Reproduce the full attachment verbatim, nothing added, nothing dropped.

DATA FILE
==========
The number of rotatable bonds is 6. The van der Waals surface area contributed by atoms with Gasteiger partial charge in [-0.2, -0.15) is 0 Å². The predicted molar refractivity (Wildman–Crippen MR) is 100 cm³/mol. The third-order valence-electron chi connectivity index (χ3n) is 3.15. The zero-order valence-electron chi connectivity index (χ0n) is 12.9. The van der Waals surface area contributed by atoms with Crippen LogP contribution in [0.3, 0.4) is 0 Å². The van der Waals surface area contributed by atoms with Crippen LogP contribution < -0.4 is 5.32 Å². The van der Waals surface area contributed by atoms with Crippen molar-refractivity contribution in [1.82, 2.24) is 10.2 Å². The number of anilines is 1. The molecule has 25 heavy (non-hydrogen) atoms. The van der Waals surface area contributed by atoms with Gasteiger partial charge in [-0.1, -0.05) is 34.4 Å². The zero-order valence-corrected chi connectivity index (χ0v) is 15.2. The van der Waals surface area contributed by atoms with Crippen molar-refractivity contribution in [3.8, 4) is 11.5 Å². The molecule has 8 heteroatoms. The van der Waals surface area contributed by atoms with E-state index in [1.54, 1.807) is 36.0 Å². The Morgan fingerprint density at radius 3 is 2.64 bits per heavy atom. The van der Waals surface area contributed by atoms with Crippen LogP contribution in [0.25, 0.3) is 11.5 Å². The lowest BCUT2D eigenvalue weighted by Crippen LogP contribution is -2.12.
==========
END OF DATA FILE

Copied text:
The number of rotatable bonds is 6. The van der Waals surface area contributed by atoms with Gasteiger partial charge in [-0.2, -0.15) is 0 Å². The predicted molar refractivity (Wildman–Crippen MR) is 100 cm³/mol. The third-order valence-electron chi connectivity index (χ3n) is 3.15. The zero-order valence-electron chi connectivity index (χ0n) is 12.9. The van der Waals surface area contributed by atoms with Crippen LogP contribution in [0.3, 0.4) is 0 Å². The van der Waals surface area contributed by atoms with Crippen LogP contribution < -0.4 is 5.32 Å². The van der Waals surface area contributed by atoms with Crippen molar-refractivity contribution in [1.82, 2.24) is 10.2 Å². The number of anilines is 1. The molecule has 25 heavy (non-hydrogen) atoms. The van der Waals surface area contributed by atoms with Gasteiger partial charge in [-0.1, -0.05) is 34.4 Å². The zero-order valence-corrected chi connectivity index (χ0v) is 15.2. The van der Waals surface area contributed by atoms with Crippen molar-refractivity contribution in [3.8, 4) is 11.5 Å². The molecule has 8 heteroatoms. The van der Waals surface area contributed by atoms with E-state index in [1.54, 1.807) is 36.0 Å². The Morgan fingerprint density at radius 3 is 2.64 bits per heavy atom. The van der Waals surface area contributed by atoms with Crippen LogP contribution in [0.25, 0.3) is 11.5 Å². The lowest BCUT2D eigenvalue weighted by Crippen LogP contribution is -2.12.